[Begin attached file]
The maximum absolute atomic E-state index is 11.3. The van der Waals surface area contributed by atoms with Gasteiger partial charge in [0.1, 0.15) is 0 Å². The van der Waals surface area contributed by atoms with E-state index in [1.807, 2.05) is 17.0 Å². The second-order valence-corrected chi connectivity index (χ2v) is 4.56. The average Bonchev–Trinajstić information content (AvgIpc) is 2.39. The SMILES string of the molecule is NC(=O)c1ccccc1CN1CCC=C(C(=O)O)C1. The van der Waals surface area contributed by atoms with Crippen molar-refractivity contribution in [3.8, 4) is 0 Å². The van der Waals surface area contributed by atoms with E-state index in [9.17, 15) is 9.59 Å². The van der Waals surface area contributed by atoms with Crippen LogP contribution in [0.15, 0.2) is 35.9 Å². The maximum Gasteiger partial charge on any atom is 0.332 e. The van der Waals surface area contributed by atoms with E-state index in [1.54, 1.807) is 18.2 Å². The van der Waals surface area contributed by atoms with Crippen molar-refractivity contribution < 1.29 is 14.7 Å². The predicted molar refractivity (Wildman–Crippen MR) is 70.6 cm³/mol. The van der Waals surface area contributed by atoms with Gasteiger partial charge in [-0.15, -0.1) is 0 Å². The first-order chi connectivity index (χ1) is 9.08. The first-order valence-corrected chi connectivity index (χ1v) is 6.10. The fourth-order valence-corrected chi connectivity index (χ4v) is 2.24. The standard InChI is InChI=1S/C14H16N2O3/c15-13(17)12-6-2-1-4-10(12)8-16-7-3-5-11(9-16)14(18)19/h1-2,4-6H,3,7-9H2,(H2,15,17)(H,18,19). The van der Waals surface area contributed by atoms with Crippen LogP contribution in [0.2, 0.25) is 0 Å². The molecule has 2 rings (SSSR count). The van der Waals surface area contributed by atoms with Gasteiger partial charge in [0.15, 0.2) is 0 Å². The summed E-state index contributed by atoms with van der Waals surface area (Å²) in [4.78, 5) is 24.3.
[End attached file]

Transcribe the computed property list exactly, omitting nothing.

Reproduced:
The maximum absolute atomic E-state index is 11.3. The van der Waals surface area contributed by atoms with Gasteiger partial charge in [0.1, 0.15) is 0 Å². The van der Waals surface area contributed by atoms with E-state index in [1.807, 2.05) is 17.0 Å². The second-order valence-corrected chi connectivity index (χ2v) is 4.56. The average Bonchev–Trinajstić information content (AvgIpc) is 2.39. The SMILES string of the molecule is NC(=O)c1ccccc1CN1CCC=C(C(=O)O)C1. The van der Waals surface area contributed by atoms with Crippen molar-refractivity contribution in [3.8, 4) is 0 Å². The van der Waals surface area contributed by atoms with E-state index in [9.17, 15) is 9.59 Å². The van der Waals surface area contributed by atoms with Crippen LogP contribution in [0.15, 0.2) is 35.9 Å². The maximum Gasteiger partial charge on any atom is 0.332 e. The van der Waals surface area contributed by atoms with E-state index in [1.54, 1.807) is 18.2 Å². The van der Waals surface area contributed by atoms with Crippen molar-refractivity contribution < 1.29 is 14.7 Å². The predicted molar refractivity (Wildman–Crippen MR) is 70.6 cm³/mol. The van der Waals surface area contributed by atoms with Gasteiger partial charge in [-0.15, -0.1) is 0 Å². The first-order chi connectivity index (χ1) is 9.08. The first-order valence-corrected chi connectivity index (χ1v) is 6.10. The fourth-order valence-corrected chi connectivity index (χ4v) is 2.24. The standard InChI is InChI=1S/C14H16N2O3/c15-13(17)12-6-2-1-4-10(12)8-16-7-3-5-11(9-16)14(18)19/h1-2,4-6H,3,7-9H2,(H2,15,17)(H,18,19). The van der Waals surface area contributed by atoms with Crippen LogP contribution in [0.2, 0.25) is 0 Å². The molecule has 2 rings (SSSR count). The van der Waals surface area contributed by atoms with Gasteiger partial charge in [0.15, 0.2) is 0 Å². The summed E-state index contributed by atoms with van der Waals surface area (Å²) in [4.78, 5) is 24.3.